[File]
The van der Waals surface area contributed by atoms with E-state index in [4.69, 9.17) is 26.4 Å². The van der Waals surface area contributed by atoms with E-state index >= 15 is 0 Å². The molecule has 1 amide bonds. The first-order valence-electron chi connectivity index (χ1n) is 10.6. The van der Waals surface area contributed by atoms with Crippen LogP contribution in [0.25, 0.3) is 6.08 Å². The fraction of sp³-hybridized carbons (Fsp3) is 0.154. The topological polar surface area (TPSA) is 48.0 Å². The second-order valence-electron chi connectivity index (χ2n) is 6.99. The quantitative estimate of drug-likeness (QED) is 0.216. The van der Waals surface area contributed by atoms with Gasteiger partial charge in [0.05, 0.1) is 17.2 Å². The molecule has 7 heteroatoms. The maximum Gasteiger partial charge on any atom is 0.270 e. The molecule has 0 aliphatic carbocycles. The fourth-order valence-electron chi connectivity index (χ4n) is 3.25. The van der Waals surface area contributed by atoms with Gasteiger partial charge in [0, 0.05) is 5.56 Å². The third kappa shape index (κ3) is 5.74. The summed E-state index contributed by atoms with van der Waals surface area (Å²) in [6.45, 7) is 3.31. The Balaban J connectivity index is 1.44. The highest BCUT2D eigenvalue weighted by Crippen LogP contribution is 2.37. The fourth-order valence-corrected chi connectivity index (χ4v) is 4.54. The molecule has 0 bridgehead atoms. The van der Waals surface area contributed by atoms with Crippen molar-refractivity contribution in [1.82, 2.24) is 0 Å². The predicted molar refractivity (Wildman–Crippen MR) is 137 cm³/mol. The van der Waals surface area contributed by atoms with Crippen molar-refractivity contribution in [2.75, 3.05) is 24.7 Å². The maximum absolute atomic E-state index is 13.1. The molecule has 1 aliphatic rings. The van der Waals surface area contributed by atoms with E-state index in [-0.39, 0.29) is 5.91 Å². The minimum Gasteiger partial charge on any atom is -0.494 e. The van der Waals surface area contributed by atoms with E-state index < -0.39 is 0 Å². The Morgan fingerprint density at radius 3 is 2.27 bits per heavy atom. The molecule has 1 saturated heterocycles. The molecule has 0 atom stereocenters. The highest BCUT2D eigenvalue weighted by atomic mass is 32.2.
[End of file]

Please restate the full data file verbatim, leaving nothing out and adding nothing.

The van der Waals surface area contributed by atoms with E-state index in [4.69, 9.17) is 26.4 Å². The van der Waals surface area contributed by atoms with E-state index >= 15 is 0 Å². The molecule has 1 amide bonds. The first-order valence-electron chi connectivity index (χ1n) is 10.6. The van der Waals surface area contributed by atoms with Crippen LogP contribution in [0.25, 0.3) is 6.08 Å². The fraction of sp³-hybridized carbons (Fsp3) is 0.154. The topological polar surface area (TPSA) is 48.0 Å². The second-order valence-electron chi connectivity index (χ2n) is 6.99. The quantitative estimate of drug-likeness (QED) is 0.216. The van der Waals surface area contributed by atoms with Gasteiger partial charge in [0.05, 0.1) is 17.2 Å². The molecule has 7 heteroatoms. The maximum Gasteiger partial charge on any atom is 0.270 e. The molecule has 0 aliphatic carbocycles. The fourth-order valence-electron chi connectivity index (χ4n) is 3.25. The van der Waals surface area contributed by atoms with Gasteiger partial charge in [0, 0.05) is 5.56 Å². The third kappa shape index (κ3) is 5.74. The summed E-state index contributed by atoms with van der Waals surface area (Å²) in [6.45, 7) is 3.31. The Balaban J connectivity index is 1.44. The highest BCUT2D eigenvalue weighted by Crippen LogP contribution is 2.37. The fourth-order valence-corrected chi connectivity index (χ4v) is 4.54. The molecule has 0 bridgehead atoms. The van der Waals surface area contributed by atoms with Crippen molar-refractivity contribution in [1.82, 2.24) is 0 Å². The predicted molar refractivity (Wildman–Crippen MR) is 137 cm³/mol. The van der Waals surface area contributed by atoms with Crippen molar-refractivity contribution in [2.75, 3.05) is 24.7 Å². The maximum absolute atomic E-state index is 13.1. The molecule has 1 aliphatic rings. The van der Waals surface area contributed by atoms with E-state index in [-0.39, 0.29) is 5.91 Å². The minimum Gasteiger partial charge on any atom is -0.494 e. The van der Waals surface area contributed by atoms with E-state index < -0.39 is 0 Å². The Morgan fingerprint density at radius 3 is 2.27 bits per heavy atom. The molecule has 1 saturated heterocycles. The molecule has 0 atom stereocenters. The highest BCUT2D eigenvalue weighted by atomic mass is 32.2.